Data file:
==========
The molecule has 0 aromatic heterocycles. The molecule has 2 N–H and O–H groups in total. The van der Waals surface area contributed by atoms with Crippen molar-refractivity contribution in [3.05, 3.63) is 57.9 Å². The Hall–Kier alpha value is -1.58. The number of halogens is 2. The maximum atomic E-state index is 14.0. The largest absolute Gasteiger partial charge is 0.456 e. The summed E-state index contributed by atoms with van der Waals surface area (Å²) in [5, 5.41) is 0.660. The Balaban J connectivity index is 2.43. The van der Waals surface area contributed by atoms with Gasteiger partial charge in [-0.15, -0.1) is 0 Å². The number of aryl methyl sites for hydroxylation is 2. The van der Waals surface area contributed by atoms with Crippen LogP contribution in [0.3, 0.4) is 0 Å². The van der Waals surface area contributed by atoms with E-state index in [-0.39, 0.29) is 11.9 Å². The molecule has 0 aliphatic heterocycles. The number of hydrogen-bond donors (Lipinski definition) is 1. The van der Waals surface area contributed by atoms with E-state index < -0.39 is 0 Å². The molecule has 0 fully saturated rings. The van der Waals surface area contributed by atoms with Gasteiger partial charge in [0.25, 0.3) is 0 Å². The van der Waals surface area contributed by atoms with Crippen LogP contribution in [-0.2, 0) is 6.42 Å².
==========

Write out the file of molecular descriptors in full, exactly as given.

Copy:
The molecule has 0 aromatic heterocycles. The molecule has 2 N–H and O–H groups in total. The van der Waals surface area contributed by atoms with Crippen molar-refractivity contribution in [3.05, 3.63) is 57.9 Å². The Hall–Kier alpha value is -1.58. The number of halogens is 2. The maximum atomic E-state index is 14.0. The largest absolute Gasteiger partial charge is 0.456 e. The summed E-state index contributed by atoms with van der Waals surface area (Å²) in [5, 5.41) is 0.660. The Balaban J connectivity index is 2.43. The van der Waals surface area contributed by atoms with Gasteiger partial charge in [-0.15, -0.1) is 0 Å². The number of aryl methyl sites for hydroxylation is 2. The van der Waals surface area contributed by atoms with Crippen LogP contribution in [0.3, 0.4) is 0 Å². The van der Waals surface area contributed by atoms with E-state index in [-0.39, 0.29) is 11.9 Å². The molecule has 0 aliphatic heterocycles. The number of hydrogen-bond donors (Lipinski definition) is 1. The van der Waals surface area contributed by atoms with E-state index < -0.39 is 0 Å². The molecule has 0 fully saturated rings. The van der Waals surface area contributed by atoms with Gasteiger partial charge in [0.25, 0.3) is 0 Å². The van der Waals surface area contributed by atoms with Crippen LogP contribution in [-0.2, 0) is 6.42 Å².